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Ok folks, I'v read numerous posts on the internet for electrlytic capacitor removal from a computer motherboard. It appears that the crux of the problem, is that new computer motherboards are "multilayered" and that poses a problems with basic desoldering techniques. I am very familiar with basic soldering/desoldering techniques on a regular circuit board, (parts go on top, traces on the bottom--nothing in the middle). What do I need to know to replace electroytic capacitors on a multilayerd board? Some people on the net have done it with solder wick, #60 drill bits.. What is the best way?
There is no trick to desoldering a multi layer board, you just need to be careful not to damage the trace or pad when working on it.<p>Don't heat the connection too long or too hot. This will weaken the substrate. The hot tip of a soldering iron should never be used as a chisel to bend the leads up.<p>Don't wiggle, or yank the lead out of the hole. Trim it so that it pulls out smoothly. A lead with a snag on the end can damage the hole on the way out.<p>With that said, you may want to clean off as much solder as possible with solderwick or a solder sucker. Trim the leads if they look bent and then just heat and pull gently. If solder is left in the hole you can clean it out or just wait until you solder in the new device.<p>You have the option of cutting the cap off the top of the board and removing the leads one by one.<p>Finally, a good coating of flux and maybe a little fresh solder will help the old solder to flow more freely.<p>BTW, how do you know you need to replace the caps. Did you get one of the MBs with the defective chinese caps.
Yeah. I have a motherboard with the cheap taiwanese caps. The caps are rather large 4700uf 10v electrolytics (at least six out of eight ) where some of them have bulged and leaked and bubbled electrolyte on the power supply which is positioned on top of the caps. I will post pics later on. Oddly enough, the computer still works fine, but I have taken the computer off-line as I dont want to cause further damage when the rest of the caps blow (there are numerous horror stories on the net concerning these faulty taiwanese caps). I want to repair the motherboard (i know I can buy a replacement for rather cheap) because I hate to throw-away a perfectly working motherboard where I possibly could repair the thing for about ten bucks and some time. Anyway, thanks for the fast reply. I just havent kept up with the ever changing repair techniques for the proceses out there and wanted to double check before I bust out the solder wick, flux, and soldering iron.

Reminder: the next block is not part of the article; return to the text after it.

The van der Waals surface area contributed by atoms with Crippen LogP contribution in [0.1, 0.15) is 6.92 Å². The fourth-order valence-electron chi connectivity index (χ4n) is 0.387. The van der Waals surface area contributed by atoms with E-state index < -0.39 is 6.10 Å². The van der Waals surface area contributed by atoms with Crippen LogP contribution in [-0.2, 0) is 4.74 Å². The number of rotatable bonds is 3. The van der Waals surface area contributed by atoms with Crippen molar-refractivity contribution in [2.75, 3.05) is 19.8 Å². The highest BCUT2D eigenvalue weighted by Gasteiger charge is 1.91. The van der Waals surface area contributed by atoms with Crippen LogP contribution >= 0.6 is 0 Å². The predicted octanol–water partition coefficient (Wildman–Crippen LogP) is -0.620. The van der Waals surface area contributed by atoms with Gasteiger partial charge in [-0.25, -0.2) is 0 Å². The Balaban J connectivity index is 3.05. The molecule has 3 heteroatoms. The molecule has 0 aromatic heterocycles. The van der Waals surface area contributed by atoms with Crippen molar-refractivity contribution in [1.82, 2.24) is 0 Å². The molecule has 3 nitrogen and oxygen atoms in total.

Remember that power supply caps on most if not all modern motherboards are rated at 105deg not 85deg and have a low ESR. Most important!<p>I have never had a major problem desoldering these caps by hand, IE without a hot air desoldering tool. Just use a small bit and the correct size desoldering braid, if you can get electronic liquid flux or paste(not plumbers flux), wipe it over the solder pads to be unsoldered and use plenty of solder on the iron bit it should come out easily. You may find you need to gently ease the caps as you apply the iron. But try to have removed most of the solder before you do this, otherwise the solder will wick up the plated pin hole cool and you'll then have difficulty cleaning this out without a hot air sucker.<p>Colin.
On a clear disk you can seek forever.
Just a little background info:<p>Those caps (and almost all caps on a motherboard) are used primarily for filtering transient noise out of the power supply voltage. These transients are primarily caused by rapid shifts in the demand for supply current as the CPU changes from task to task although some could originate in the power supply itself.<p>As long as the caps do not fail to the point of shorting, everything might work fine. The description you give indicates that the electrolyte has leaked out and the ESR (the equivelent resistance that an AC signal sees)is probably quite high now. Most likly the failure mode is "open" not shorted or leakey.<p>In any case an open cap (or one with very high ESR) will be a very poor high pass filter. Transients that would otherwise pass right through to ground end up causing voltage changes in the supply line locally on the board.<p>This is bad for a number of reasons. A voltage overshoot can cause junction breakdown resulting in a hard failure or shifts in logic levels that cause soft failures. A negative bounce can cause similar logic problems or "Transient Latch-Up". So long as the failure was non-destructive to the device (which it usually is) you experience this as an unexpected lockup or spontanious reboot.<p>I work with reliability and FA engineers at AMD and Intel and we have discussed failures where particular types of noise on supply pins can cause latch up of internal macro cells resulting in destructive and non destructive failures. <p>Much engineering effort at all chip companies goes into preventing these types of failures and some designs do a better job than others. As devices run faster, the internal feature size shrinks rapidly. Expect these types of sensitivities to increase with super fast CPUs and chipsets.
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